I. What is a Karyotype? Karyotype = a test to identify and evaluate the size, shape, and number of chromosomes in a sample of body cells. Extra, missing, or abnormal positions of chromosome pieces can cause problem’s with a person’s growth, development, and body functions.
II. Why Is It Done? 1.Determine whether the chromosomes of an adult have an abnormality that can be passed on to a child. 2.Determine whether a chromosomes defect is preventing a woman from becoming pregnant or causing miscarriages. 3.Determine whether a chromosome defect is present in a fetus.
II. Why Is It Done? 4.Determine the cause of a baby’s birth defects or disability. 5.Identify the sex of a person by determining the presence of the Y chromosome. May be done when a newborn’s sex is not clear.
III. How is A Karyotype Created? 1.Human karyotypes are usually prepared from photographs of chromosomes that have been spread, fixed, and stained to highlight banding patterns. 2.The chromosomes on the photograph are cut apart and then arranged in homologous pairs just as you will be doing in an upcoming activity.
III. How is A Karyotype Created? 3.Chromosomes are obtained through carious test: blood, bone marrow, amniotic fluid, or tissue from the placenta (the organ that develops during pregnancy to feed a growing baby). White blood cells are used most frequently because they are easily induced to divide and grow in culture.
To test amniotic fluid, an amniocentesis is done. A long needle will withdrawal fluid surrounding the fetus. It will contain cells shed by the fetus. A bone marrow specimen requires a bone marrow biopsy.
III. How Is A Karyotype Created? 4.The sample is placed into a special dish and allowed to grow in the laboratory. 5.Various chemicals are added to stop the cell’s growth during prophase and metaphase. 6.The cells are placed on a microscope slide and treated so they swell and their chromosomes spread apart.
III. How Is A Karyotype Created? 7.Then various stains are used to highlight banding patterns. 8.Experienced geneticists observe the karyotype for chromosomal abnormalities Missing pieces of chromosomes Missing chromosomes Extra chromosomes The sex of the person
III. How Is A Karyotype Created? 9.The treated chromosomes can then be photographed, enlarged, if desired, and cut out to do the karyotype.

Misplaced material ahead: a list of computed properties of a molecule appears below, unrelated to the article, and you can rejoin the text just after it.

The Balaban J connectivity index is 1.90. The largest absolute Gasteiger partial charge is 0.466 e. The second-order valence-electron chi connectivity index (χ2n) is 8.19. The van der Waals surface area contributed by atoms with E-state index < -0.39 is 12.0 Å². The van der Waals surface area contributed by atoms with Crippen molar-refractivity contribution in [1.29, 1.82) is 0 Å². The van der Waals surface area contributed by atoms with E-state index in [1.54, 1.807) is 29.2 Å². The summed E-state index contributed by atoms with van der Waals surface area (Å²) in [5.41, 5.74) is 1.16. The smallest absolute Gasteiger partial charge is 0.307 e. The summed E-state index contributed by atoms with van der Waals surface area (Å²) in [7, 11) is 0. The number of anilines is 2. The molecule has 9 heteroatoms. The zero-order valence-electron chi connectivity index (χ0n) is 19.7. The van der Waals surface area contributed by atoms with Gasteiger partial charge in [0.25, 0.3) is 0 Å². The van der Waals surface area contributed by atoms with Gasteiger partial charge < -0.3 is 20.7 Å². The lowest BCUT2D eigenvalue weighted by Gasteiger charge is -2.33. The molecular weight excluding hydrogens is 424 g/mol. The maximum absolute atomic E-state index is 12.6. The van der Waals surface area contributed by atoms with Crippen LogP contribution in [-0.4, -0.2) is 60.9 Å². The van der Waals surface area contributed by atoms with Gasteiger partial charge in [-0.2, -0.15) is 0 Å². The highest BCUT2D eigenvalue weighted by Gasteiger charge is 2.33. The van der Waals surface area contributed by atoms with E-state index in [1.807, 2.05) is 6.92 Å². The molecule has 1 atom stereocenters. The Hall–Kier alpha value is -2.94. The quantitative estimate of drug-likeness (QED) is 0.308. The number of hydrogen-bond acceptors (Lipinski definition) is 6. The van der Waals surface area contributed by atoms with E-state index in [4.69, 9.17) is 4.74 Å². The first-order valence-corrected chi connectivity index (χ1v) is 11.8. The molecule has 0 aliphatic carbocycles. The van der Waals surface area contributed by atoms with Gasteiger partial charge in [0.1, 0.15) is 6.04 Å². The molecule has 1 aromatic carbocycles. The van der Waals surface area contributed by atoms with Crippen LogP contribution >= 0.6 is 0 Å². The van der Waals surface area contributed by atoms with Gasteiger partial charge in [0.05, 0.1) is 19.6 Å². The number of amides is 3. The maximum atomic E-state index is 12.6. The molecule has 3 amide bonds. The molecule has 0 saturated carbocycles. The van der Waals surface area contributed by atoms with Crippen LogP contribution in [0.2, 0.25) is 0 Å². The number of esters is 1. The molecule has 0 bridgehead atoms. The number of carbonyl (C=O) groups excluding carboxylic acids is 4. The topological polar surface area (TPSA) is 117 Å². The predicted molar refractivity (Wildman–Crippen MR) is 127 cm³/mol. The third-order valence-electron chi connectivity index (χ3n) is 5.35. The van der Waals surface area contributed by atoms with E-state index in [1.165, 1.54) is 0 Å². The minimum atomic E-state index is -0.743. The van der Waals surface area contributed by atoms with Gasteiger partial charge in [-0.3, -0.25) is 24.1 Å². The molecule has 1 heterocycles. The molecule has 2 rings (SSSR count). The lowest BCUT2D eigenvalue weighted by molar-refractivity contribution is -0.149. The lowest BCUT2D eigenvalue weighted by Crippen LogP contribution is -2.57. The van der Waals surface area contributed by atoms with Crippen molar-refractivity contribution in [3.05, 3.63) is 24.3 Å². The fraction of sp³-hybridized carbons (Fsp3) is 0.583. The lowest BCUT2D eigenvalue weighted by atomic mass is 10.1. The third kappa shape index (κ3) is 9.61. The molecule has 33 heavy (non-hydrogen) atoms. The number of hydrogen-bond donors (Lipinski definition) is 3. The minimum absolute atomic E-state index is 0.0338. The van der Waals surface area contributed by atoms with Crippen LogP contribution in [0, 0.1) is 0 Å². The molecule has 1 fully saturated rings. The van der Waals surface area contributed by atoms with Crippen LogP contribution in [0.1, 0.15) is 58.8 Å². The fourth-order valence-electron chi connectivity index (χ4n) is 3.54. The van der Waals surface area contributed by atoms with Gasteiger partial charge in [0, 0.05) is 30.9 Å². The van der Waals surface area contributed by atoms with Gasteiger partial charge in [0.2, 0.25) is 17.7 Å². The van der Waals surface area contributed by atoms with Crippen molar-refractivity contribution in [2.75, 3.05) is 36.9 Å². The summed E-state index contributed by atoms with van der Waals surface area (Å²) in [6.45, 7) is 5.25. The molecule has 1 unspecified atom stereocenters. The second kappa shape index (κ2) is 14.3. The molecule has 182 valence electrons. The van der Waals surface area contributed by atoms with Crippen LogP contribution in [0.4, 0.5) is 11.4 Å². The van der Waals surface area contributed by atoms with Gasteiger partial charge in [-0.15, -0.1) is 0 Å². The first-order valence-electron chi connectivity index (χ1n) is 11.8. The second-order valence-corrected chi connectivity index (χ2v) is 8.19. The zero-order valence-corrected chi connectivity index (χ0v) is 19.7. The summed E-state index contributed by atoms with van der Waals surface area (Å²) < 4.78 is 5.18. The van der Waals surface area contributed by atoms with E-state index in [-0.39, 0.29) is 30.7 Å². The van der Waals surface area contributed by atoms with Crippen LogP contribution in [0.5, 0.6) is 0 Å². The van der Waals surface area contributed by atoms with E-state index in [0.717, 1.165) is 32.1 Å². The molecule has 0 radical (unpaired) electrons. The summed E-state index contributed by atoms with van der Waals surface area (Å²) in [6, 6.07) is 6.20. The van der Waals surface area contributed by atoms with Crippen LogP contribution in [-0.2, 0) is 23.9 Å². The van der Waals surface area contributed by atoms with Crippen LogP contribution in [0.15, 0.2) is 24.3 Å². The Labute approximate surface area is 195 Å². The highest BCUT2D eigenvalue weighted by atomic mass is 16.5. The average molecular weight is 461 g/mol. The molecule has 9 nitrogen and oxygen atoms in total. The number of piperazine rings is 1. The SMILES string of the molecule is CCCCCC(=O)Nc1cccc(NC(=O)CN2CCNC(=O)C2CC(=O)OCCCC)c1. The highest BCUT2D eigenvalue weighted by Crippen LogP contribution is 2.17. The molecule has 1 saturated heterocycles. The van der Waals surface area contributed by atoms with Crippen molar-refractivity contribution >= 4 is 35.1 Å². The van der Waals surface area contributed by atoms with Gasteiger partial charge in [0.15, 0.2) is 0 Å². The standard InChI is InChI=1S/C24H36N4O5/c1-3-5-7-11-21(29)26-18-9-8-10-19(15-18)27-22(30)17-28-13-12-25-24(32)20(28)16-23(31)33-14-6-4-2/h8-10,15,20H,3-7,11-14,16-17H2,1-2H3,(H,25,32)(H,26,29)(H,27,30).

IV. What are Genetists Looking For? 1.Differences in sizes of chromosomes 2.Differences in the position of the centromeres This is brought about by translocations. 3.Differences in basic number of chromosomes
Down Syndrome (Trisomy 21) Cause = nondisjunction of the 21 st pair of chromosomes
Down Syndrome Characteristics Happens equally in males and females since it does not involve the sex chromosomes Individuals have mental disabilities but the severity varies with the individual. The probability of giving birth to a child with Down syndrome increases with the age of the mother, increasing significantly after age 35.
Turner’s Syndrome Cause = nondisjunction of the sex chromosomes during meiosis so individuals are missing one copy of the X chromosome. They have 22 pairs of autosomal chromosomes and only one X chromosomes.
Turner Syndrome Characteristics Affects only females Women are usually short, sexually underdeveloped, and sterile. Women with this function well within society and are not diagnosed until they are assessed for infertility as adults.
Klinefelter's Syndrome Cause = nondisjunction of the sex chromosomes during meiosis so individuals have an extra X chromosome. The person has 22 autosomal chromosomes and 3 sex chromosomes (XXY)
Klinefelter's syndrome Characteristics Affects only males Males are often tall, sexually underdeveloped and may have slight intellectual impairment. Recognition of this syndrome before puberty does not occur. Many males with this function well within society and are not diagnosed until they are assessed for infertility as adults.
Jacob’s Syndrome (XYY) Cause – occurs when a male inherits two Y chromosomes from his father instead of one. The exact cause of why this occurs is unknown. He is an XYY male.
Jacob’s Syndrome (XYY) Characteristics Affects only males The most common symptoms are learning problems at school and delayed emotional maturity. Males are tall, thin, have acne, speech problems, and reading problems.